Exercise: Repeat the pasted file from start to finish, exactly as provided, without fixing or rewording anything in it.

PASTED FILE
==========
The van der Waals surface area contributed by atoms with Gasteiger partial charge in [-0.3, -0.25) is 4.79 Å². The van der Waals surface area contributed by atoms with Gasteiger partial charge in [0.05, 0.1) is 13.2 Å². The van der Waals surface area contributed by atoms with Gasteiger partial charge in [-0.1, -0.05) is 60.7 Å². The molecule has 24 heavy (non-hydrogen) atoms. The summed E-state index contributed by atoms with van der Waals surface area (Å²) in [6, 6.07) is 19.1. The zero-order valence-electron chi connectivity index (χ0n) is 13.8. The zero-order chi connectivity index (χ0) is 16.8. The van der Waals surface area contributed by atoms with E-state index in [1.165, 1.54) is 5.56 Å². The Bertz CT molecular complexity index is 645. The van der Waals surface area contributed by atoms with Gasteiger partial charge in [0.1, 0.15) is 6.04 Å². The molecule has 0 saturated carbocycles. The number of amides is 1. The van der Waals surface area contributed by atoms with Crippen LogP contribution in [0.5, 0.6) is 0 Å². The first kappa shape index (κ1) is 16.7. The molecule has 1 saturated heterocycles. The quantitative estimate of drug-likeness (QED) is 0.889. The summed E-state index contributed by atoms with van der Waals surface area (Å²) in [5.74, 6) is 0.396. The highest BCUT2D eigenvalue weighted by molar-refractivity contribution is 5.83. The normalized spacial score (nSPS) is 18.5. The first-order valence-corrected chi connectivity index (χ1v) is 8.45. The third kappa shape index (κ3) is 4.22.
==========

The van der Waals surface area contributed by atoms with Gasteiger partial charge in [-0.3, -0.25) is 4.79 Å². The van der Waals surface area contributed by atoms with Gasteiger partial charge in [0.05, 0.1) is 13.2 Å². The van der Waals surface area contributed by atoms with Gasteiger partial charge in [-0.1, -0.05) is 60.7 Å². The molecule has 24 heavy (non-hydrogen) atoms. The summed E-state index contributed by atoms with van der Waals surface area (Å²) in [6, 6.07) is 19.1. The zero-order valence-electron chi connectivity index (χ0n) is 13.8. The zero-order chi connectivity index (χ0) is 16.8. The van der Waals surface area contributed by atoms with E-state index in [1.165, 1.54) is 5.56 Å². The Bertz CT molecular complexity index is 645. The van der Waals surface area contributed by atoms with Gasteiger partial charge in [0.1, 0.15) is 6.04 Å². The molecule has 0 saturated carbocycles. The number of amides is 1. The van der Waals surface area contributed by atoms with Crippen LogP contribution in [0.5, 0.6) is 0 Å². The first kappa shape index (κ1) is 16.7. The molecule has 1 saturated heterocycles. The quantitative estimate of drug-likeness (QED) is 0.889. The summed E-state index contributed by atoms with van der Waals surface area (Å²) in [5.74, 6) is 0.396. The highest BCUT2D eigenvalue weighted by molar-refractivity contribution is 5.83. The normalized spacial score (nSPS) is 18.5. The first-order valence-corrected chi connectivity index (χ1v) is 8.45. The third kappa shape index (κ3) is 4.22.